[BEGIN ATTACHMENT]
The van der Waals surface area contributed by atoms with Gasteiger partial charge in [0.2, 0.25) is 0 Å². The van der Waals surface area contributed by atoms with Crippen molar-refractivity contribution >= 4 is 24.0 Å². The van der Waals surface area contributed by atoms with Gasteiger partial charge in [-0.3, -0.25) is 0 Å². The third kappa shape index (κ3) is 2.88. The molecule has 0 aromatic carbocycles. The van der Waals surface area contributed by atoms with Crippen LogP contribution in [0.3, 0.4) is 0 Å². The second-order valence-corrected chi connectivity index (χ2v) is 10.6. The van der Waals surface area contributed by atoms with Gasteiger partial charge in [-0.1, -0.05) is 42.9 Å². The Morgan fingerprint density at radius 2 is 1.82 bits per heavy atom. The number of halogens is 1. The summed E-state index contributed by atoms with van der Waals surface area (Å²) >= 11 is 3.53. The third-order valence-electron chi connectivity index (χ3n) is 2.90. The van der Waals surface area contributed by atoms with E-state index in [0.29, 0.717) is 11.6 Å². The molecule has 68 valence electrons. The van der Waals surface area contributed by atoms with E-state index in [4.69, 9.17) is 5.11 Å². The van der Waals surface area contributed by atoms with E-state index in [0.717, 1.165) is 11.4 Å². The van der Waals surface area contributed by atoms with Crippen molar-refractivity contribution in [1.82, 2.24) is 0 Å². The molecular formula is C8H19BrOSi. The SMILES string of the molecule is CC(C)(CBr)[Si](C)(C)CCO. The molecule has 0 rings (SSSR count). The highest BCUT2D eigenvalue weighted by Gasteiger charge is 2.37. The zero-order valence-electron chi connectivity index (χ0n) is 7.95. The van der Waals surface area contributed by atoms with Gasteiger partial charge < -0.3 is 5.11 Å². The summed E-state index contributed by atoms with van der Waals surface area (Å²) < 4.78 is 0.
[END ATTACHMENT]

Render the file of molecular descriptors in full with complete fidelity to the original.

The van der Waals surface area contributed by atoms with Gasteiger partial charge in [0.2, 0.25) is 0 Å². The van der Waals surface area contributed by atoms with Crippen molar-refractivity contribution >= 4 is 24.0 Å². The van der Waals surface area contributed by atoms with Gasteiger partial charge in [-0.3, -0.25) is 0 Å². The third kappa shape index (κ3) is 2.88. The molecule has 0 aromatic carbocycles. The van der Waals surface area contributed by atoms with Crippen LogP contribution in [0.3, 0.4) is 0 Å². The second-order valence-corrected chi connectivity index (χ2v) is 10.6. The van der Waals surface area contributed by atoms with Gasteiger partial charge in [-0.1, -0.05) is 42.9 Å². The Morgan fingerprint density at radius 2 is 1.82 bits per heavy atom. The number of halogens is 1. The summed E-state index contributed by atoms with van der Waals surface area (Å²) >= 11 is 3.53. The third-order valence-electron chi connectivity index (χ3n) is 2.90. The van der Waals surface area contributed by atoms with E-state index in [0.29, 0.717) is 11.6 Å². The molecule has 68 valence electrons. The van der Waals surface area contributed by atoms with E-state index in [4.69, 9.17) is 5.11 Å². The van der Waals surface area contributed by atoms with E-state index in [0.717, 1.165) is 11.4 Å². The van der Waals surface area contributed by atoms with Crippen molar-refractivity contribution in [1.82, 2.24) is 0 Å². The molecular formula is C8H19BrOSi. The SMILES string of the molecule is CC(C)(CBr)[Si](C)(C)CCO. The molecule has 0 rings (SSSR count). The highest BCUT2D eigenvalue weighted by Gasteiger charge is 2.37. The zero-order valence-electron chi connectivity index (χ0n) is 7.95. The van der Waals surface area contributed by atoms with Gasteiger partial charge < -0.3 is 5.11 Å². The summed E-state index contributed by atoms with van der Waals surface area (Å²) < 4.78 is 0.